By Clint Confehr
Senior Staff Writer
Marshall County has both the Republican and the Democratic parties' nominees for the open state House seat created during redistricting.
Republican Billy Spivey now faces Democrat Vicki Cain in the state general election to be conducted in November when the presidential election is conducted.
The new 92nd District state House representative will have all the residents of Marshall County as constituents, but residents in only parts of Lincoln, Franklin and Marion counties are in the rest of the new district.
It was widely expected that Spivey, the former Marshall County Commission chairman - a candidate who challenged now-retiring state Rep. Eddie Bass two years ago - would win the nomination as he received substantial party support in 2010.
Spivey became the Republican nominee over three other candidates: Travis Monroe, also of Lewisburg; Larry Taft of Lincoln County; and Ann Bankston, also of Lincoln County.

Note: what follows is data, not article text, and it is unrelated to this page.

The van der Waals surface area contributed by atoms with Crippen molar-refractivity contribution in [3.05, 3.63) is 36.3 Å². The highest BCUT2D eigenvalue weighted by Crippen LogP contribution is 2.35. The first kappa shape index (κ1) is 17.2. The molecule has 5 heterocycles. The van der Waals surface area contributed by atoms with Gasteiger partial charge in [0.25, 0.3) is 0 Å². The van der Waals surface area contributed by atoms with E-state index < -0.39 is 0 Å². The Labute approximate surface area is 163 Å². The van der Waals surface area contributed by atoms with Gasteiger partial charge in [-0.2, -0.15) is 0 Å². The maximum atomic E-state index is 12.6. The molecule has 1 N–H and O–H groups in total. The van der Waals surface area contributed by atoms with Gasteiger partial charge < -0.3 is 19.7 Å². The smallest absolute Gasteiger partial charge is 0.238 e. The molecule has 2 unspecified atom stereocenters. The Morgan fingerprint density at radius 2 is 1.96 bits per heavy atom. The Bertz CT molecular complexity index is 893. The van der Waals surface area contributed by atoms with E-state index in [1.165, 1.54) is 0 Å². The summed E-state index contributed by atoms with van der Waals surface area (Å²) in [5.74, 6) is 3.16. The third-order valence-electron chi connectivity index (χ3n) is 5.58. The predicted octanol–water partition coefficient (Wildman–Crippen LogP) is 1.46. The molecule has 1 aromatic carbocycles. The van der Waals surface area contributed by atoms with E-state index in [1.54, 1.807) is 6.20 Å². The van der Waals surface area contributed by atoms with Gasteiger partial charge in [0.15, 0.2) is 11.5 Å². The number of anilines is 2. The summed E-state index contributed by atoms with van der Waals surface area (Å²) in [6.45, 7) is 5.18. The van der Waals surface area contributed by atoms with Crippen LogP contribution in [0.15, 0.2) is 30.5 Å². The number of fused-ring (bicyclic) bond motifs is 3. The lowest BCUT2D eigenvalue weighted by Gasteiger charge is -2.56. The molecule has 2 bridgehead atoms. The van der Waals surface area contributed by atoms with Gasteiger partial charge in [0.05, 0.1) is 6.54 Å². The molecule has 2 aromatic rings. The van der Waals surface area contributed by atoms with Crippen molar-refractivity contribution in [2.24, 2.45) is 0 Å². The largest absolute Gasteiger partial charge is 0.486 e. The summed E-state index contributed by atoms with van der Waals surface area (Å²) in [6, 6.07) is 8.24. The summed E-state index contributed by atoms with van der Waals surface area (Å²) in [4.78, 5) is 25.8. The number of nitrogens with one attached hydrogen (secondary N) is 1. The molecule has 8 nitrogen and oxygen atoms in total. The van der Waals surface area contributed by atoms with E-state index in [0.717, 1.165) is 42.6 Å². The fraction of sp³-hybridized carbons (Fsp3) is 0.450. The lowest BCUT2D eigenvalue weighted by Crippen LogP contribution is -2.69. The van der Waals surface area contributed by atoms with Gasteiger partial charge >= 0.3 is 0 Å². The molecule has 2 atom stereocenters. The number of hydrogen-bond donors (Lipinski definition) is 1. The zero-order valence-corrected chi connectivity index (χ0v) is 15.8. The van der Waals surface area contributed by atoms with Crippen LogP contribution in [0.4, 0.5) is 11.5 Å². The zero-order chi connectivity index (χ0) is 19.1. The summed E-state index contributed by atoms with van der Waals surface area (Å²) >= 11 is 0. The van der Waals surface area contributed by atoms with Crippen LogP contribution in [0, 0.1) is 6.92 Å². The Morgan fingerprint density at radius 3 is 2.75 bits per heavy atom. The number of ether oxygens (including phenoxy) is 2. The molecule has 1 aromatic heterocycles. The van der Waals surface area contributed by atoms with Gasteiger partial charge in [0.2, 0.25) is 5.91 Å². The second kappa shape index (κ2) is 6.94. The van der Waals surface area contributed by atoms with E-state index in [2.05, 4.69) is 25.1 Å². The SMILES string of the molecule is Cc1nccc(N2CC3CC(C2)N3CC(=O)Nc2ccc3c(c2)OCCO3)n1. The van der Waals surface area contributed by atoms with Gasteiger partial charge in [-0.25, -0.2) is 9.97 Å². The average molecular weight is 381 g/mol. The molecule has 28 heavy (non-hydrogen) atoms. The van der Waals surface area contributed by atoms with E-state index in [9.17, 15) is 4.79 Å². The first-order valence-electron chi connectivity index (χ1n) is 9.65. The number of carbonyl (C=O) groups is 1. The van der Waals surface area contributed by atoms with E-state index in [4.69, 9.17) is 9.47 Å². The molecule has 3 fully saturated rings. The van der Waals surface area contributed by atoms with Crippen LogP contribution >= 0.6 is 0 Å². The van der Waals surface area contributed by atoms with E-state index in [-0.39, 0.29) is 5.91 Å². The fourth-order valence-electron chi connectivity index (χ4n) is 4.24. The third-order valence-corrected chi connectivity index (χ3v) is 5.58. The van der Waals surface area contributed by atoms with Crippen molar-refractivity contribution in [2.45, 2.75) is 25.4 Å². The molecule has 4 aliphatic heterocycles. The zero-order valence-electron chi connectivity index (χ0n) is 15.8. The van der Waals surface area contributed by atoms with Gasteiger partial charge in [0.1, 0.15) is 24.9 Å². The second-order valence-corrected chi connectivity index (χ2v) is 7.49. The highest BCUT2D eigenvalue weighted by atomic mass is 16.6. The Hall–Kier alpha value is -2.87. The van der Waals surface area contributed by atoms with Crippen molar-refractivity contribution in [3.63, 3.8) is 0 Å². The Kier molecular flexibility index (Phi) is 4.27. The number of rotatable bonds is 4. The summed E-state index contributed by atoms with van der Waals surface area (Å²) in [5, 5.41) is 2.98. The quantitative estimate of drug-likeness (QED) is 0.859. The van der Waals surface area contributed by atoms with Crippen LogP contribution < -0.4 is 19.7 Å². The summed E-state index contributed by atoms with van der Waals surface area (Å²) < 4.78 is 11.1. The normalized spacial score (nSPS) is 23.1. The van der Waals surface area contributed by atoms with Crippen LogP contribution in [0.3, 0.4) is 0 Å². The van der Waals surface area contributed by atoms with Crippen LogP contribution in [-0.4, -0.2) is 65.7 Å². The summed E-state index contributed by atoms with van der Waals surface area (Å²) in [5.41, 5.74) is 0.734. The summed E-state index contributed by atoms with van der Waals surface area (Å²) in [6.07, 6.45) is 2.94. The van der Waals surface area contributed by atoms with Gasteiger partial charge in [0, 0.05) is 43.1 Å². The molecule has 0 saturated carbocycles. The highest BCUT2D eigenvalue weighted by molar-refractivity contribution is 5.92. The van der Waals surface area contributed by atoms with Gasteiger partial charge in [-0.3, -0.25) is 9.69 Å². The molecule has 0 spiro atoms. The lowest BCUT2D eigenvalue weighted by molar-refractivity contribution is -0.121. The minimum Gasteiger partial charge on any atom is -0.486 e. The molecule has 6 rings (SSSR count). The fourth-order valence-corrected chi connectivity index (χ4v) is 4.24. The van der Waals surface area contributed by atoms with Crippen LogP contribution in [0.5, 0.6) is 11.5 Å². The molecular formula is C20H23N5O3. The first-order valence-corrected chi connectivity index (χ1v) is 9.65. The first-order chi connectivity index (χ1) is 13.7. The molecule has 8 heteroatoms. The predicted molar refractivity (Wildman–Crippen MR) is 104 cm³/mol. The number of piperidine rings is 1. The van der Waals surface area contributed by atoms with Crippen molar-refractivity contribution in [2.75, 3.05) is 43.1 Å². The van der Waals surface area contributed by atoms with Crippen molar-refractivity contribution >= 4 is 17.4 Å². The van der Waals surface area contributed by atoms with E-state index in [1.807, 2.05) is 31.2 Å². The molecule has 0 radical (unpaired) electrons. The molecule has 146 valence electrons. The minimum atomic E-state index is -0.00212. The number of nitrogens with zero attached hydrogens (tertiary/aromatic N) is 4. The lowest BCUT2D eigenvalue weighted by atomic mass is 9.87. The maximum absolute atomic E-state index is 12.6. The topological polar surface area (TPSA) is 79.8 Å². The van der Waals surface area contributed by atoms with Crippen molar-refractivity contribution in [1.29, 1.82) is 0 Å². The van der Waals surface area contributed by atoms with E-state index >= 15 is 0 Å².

Cain conducted her first political campaign this summer, but she won by a great majority of the votes cast in the Democratic primary for the nomination.
She won that primary by a landslide with 74 percent of the votes. Her rivals were Mary Rene Baxter and Anita Tipton.
Spivey won 72 percent of the votes.
"It's going to be a long next few months toward the next election and hopefully, it won't be as hot," Cain said. "I do want to thank my opponents because it was a good clean race.
"I'm just excited and ready to work all over again," she said.
Asked about her vote counts in the other counties, Cain said, "Because I was running for the first time, think I did OK. I'll work harder to get them behind me like I did here."
Spivey felt "very honored" to win the nomination.
"I certainly didn't expect to win with that kind of a margin," he said. "I've already received some strong words of encouragement going into the general election."
He, too, complimented rivals.
"I'm blessed to be in a race with the people of the caliber of Ann Bankston and Travis Monroe," he said, noting that the campaign provided an opportunity to develop "close relationships" with those candidates.
Those "are the relationships we have to treasure and not take for granted," Spivey said.
He declined to add anything about Taft.
"I never had the opportunity to meet with him," Spivey said. "The others, I was fortunate to be able to cultivate a friendship with, but it's onward and upward now.
"I'm looking forward to November," he said.